Better confidence, leads to better production and perhaps a better position within the firm and pay. I was promoted to VP after my first year in business school at 27, but i'm not entirely sure whether me going to business school had much to do with it. Perhaps after finishing business school, the degree helped validate the firm's decision to promote me, and to promote me again one year after business school.

2) Friendships. You meet a great many friends who you would otherwise have never known. Spending 6 hours every Saturday for 3 years is bound to let you meet some people. There's no better way to become great friends through hardship. And, I must admit by the 2nd half of the first year, many of us were feeling the pains of juggling both work and school. We just had a 3 year reunion at a friends BBQ down in Palo Alto. It was so great to see them again, many with new born children. Congrats guys!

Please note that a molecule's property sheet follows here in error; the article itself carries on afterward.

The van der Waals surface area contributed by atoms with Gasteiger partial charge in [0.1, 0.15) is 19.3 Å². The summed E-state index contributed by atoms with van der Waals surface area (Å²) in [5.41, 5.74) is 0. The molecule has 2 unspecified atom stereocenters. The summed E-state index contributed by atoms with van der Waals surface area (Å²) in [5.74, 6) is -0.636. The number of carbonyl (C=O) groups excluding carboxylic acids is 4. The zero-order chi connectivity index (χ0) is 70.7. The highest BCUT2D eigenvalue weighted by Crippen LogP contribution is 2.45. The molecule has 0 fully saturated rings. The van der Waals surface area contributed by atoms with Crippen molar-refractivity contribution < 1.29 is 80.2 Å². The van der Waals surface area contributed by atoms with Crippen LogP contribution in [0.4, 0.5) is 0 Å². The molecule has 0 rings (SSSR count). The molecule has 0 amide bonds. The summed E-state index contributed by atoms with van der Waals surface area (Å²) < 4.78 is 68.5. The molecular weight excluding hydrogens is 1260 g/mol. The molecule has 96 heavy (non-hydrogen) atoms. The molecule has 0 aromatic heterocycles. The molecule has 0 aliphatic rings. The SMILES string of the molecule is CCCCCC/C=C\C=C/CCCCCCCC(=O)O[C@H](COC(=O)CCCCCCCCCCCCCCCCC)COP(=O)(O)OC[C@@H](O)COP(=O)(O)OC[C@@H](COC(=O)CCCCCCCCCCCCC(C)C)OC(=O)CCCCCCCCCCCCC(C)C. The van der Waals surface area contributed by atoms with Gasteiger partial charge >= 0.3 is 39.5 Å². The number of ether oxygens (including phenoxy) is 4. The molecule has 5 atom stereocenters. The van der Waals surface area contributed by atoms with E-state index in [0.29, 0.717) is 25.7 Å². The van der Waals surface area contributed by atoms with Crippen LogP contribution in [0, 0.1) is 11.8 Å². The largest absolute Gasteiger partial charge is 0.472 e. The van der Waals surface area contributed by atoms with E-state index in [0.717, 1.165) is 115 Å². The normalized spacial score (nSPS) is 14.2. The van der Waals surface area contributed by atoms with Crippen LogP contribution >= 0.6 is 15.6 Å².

3) Experiences. Your experiences shape who you are, and generally, the more you experience, the more well-rounded you become. Going to Brazil, a country I would never otherwise have visited, made me love Brazilian culture and people. I never would have known about the tech industry the way I do now, if it wasn't for school either. Over 50% of my classmates work in tech in Silicon Valley.

4) Credibility. You may gain credibility and a little admiration from your manager and colleagues if you are able to maintain your work quality, while going to school. Never complain about your workload. Your manager realizes the sacrifices you are making, and may be more positively predisposed come raise or promotion time. The key thing is to never led your school responsibilities affect your work responsibilities.